Rajoy’s government hangs in the balance

Spanish Prime Minister Mariano Rajoy addresses a press conference at La Moncloa Palace, the Spanish Prime Minister's official residence, in Madrid, Spain, 25 May 2018, after the main Spanish opposition Socialist Party (PSOE) presented a motion of no-confidence against him at parliament. PSOE presented the motion on 25 May, a day after the Audiencia Nacional court announced the sentences in the Guertel Case, in which several former members of the ruling People's Party are involved. EPA-EFE/CHEMA MOYA

Rajoy’s government hangs in the balance


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Spain is edging towards the collapse of the conservative Mariano Rajoy-led government and towards early elections following a no-confidence motion that came after a ruling by Spain’s High Court on May 24 that condemned the ruling Popular Party (PP) in a high-profile kickbacks-for-contracts scandal.

The court ruled that from 1999 to 2005 Francisco Correa, a businessman with close ties to the PP paid bribes to party officials in return for contracts to carry out public works and organise events. Correa was sentenced to 51 years in prison and the PP has been fined €250,000.

Spain’s Socialist Party (PSOE) leader Pedro Sánchez called for a non-confidence vote and the formation of a new government on May 26. The Socialists’ call for snap elections has the support of the radical leftist Podemos party, who also threw its support behind the PSOE’s plan to form a transition government.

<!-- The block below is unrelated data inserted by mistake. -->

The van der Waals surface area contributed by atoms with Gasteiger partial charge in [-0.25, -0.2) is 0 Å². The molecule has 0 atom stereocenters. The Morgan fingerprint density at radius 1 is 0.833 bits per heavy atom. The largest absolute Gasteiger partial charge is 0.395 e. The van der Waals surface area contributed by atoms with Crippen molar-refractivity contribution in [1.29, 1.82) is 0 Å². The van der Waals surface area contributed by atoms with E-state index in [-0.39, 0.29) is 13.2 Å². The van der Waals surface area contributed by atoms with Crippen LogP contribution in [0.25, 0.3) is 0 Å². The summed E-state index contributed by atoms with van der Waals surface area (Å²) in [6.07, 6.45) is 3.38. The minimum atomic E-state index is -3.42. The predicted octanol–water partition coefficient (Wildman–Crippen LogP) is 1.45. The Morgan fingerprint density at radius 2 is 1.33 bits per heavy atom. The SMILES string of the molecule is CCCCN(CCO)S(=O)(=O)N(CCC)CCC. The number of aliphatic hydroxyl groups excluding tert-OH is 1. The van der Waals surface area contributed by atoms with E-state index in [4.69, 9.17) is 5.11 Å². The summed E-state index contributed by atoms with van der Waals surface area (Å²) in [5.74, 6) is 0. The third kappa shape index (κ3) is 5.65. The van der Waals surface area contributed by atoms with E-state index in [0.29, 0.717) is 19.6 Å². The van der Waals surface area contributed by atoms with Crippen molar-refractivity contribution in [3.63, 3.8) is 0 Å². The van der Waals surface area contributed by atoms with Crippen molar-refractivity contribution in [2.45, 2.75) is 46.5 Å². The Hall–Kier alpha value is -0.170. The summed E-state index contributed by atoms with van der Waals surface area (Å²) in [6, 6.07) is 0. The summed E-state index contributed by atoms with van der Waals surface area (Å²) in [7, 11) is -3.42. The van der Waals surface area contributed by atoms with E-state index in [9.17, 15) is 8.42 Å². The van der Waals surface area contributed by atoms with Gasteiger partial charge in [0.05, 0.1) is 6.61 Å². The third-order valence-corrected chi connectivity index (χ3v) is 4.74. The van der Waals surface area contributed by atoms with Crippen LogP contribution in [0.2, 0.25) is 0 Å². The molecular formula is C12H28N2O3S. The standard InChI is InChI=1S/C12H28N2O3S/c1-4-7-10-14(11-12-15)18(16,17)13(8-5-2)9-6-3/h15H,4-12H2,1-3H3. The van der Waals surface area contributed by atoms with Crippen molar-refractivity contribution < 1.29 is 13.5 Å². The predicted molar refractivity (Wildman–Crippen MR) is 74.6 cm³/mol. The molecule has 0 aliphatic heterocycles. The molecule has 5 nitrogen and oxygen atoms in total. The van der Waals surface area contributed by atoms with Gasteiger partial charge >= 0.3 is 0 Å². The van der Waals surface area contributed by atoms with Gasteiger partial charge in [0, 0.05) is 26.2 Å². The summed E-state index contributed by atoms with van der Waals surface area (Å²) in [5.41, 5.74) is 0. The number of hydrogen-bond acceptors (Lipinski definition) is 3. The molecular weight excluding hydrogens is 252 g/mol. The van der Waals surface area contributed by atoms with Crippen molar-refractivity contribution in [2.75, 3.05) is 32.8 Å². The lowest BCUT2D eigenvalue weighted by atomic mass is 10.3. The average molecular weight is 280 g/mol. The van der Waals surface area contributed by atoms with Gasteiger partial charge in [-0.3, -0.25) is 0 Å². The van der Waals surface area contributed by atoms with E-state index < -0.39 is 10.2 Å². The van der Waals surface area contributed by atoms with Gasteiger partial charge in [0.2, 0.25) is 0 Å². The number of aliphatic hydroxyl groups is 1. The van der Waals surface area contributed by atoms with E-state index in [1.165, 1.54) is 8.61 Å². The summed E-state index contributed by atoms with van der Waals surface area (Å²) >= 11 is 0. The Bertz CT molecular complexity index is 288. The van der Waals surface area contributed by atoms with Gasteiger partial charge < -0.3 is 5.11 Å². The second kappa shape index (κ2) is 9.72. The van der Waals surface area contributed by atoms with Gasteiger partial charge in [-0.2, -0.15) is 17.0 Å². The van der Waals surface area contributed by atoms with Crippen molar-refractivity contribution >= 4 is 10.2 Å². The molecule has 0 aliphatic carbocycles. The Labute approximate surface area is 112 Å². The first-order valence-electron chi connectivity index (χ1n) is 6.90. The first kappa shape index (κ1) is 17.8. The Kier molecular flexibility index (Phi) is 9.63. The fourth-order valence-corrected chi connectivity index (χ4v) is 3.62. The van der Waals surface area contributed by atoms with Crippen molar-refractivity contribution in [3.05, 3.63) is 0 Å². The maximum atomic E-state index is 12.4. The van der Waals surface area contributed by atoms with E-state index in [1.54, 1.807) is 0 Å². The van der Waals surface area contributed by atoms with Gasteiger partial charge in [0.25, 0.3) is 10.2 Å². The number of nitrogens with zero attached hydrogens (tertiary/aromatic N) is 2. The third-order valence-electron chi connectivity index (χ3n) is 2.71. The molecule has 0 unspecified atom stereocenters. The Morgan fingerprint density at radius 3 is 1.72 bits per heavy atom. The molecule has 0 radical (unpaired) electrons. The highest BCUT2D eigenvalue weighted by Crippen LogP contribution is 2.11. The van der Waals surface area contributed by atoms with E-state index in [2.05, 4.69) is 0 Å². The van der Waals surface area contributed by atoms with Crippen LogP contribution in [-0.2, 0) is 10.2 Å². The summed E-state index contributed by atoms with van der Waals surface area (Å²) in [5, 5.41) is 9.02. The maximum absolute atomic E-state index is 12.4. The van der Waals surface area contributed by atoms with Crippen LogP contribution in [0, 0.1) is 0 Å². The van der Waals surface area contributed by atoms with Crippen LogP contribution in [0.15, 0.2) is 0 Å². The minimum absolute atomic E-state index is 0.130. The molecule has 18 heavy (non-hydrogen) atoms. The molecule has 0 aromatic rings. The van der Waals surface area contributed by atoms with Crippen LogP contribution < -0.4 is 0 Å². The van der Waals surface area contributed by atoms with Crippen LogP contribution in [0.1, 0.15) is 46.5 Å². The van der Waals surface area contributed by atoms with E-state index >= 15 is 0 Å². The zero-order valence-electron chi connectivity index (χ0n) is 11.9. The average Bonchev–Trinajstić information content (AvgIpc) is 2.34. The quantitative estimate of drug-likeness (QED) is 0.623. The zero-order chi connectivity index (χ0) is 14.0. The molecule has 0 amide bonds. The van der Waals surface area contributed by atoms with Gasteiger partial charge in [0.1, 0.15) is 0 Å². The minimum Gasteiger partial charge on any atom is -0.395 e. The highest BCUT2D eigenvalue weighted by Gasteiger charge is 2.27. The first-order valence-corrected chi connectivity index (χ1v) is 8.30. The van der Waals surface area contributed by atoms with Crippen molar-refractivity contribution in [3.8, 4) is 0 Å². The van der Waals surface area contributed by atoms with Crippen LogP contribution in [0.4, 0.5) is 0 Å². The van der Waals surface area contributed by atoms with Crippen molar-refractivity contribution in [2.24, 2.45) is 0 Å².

The PP’s centre-right coalition partner, Ciutadanos, has also backed the idea of going to the polls, although they will not support the Socialists’ call for the formation of a transitional government led by the far-left.

Despite their ideological differences, neither the PSOE nor he Cuidadanos want an alliance with the Catalan secessionist parties. They will, however, seek the support of both the Basque and Canary Island nationalists in pushing for early elections.

Rajoy said his party is ready to appeal the court’s decision, but stressed that Spain is not ready for a national poll while Catalonia is under direct rule from Madrid after Catalan secessionists held an illegal vote to break away from the rest of Spain in October 2017. He also underscored that it was not in the national interest to see the government fall while the country is in the middle of experiencing three successive years of robust growth and shrinking unemployment.

Ciudandanos leader Albert Rivera and Rajoy reportedly discussed the latter’s immediate fate with Rajoy, who has been the Spanish prime minister since taking over from hardline Socialist José Zapatero in November 2011, saying he intends to end his term in 2020.

Rivera stands to gain from new elections, as polls indicate that Ciudadanos – whose platform is based progressivism, secularism, and constitutionalism – is the leading centre-right party in the country and strongly in favour of maintaining Spain as a unified state, despite its Catalan origins.

Finding common ground amongst the various opposition parties will prove to be difficult. Ciudadanos and the Socialists, while in agreement about early elections, have no other common platforms to build wider support.

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